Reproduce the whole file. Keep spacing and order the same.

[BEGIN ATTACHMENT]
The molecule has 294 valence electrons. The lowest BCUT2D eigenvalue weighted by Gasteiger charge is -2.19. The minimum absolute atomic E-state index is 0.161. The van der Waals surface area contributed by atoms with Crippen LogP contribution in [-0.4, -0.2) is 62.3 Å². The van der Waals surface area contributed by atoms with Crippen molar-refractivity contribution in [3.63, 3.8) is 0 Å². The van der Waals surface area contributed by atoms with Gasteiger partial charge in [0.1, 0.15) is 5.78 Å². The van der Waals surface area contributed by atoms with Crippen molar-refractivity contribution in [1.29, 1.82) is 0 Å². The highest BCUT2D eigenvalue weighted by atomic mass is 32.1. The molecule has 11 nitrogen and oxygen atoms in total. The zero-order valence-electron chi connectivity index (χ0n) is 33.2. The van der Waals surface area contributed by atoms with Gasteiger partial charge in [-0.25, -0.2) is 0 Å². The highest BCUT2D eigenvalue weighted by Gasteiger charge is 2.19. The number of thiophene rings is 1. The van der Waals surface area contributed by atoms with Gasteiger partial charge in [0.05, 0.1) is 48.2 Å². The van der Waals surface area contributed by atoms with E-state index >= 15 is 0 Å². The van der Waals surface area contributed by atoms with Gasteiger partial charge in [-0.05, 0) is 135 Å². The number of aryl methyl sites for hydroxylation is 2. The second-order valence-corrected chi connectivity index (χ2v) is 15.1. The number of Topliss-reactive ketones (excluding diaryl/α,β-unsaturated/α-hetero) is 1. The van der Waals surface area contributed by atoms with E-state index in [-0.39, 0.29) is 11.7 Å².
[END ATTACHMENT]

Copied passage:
The molecule has 294 valence electrons. The lowest BCUT2D eigenvalue weighted by Gasteiger charge is -2.19. The minimum absolute atomic E-state index is 0.161. The van der Waals surface area contributed by atoms with Crippen LogP contribution in [-0.4, -0.2) is 62.3 Å². The van der Waals surface area contributed by atoms with Crippen molar-refractivity contribution in [3.63, 3.8) is 0 Å². The van der Waals surface area contributed by atoms with Gasteiger partial charge in [0.1, 0.15) is 5.78 Å². The van der Waals surface area contributed by atoms with Crippen molar-refractivity contribution in [1.29, 1.82) is 0 Å². The highest BCUT2D eigenvalue weighted by atomic mass is 32.1. The molecule has 11 nitrogen and oxygen atoms in total. The zero-order valence-electron chi connectivity index (χ0n) is 33.2. The van der Waals surface area contributed by atoms with Gasteiger partial charge in [-0.25, -0.2) is 0 Å². The highest BCUT2D eigenvalue weighted by Gasteiger charge is 2.19. The number of thiophene rings is 1. The van der Waals surface area contributed by atoms with Gasteiger partial charge in [0.05, 0.1) is 48.2 Å². The van der Waals surface area contributed by atoms with E-state index >= 15 is 0 Å². The van der Waals surface area contributed by atoms with Gasteiger partial charge in [-0.05, 0) is 135 Å². The number of aryl methyl sites for hydroxylation is 2. The second-order valence-corrected chi connectivity index (χ2v) is 15.1. The number of Topliss-reactive ketones (excluding diaryl/α,β-unsaturated/α-hetero) is 1. The van der Waals surface area contributed by atoms with E-state index in [-0.39, 0.29) is 11.7 Å².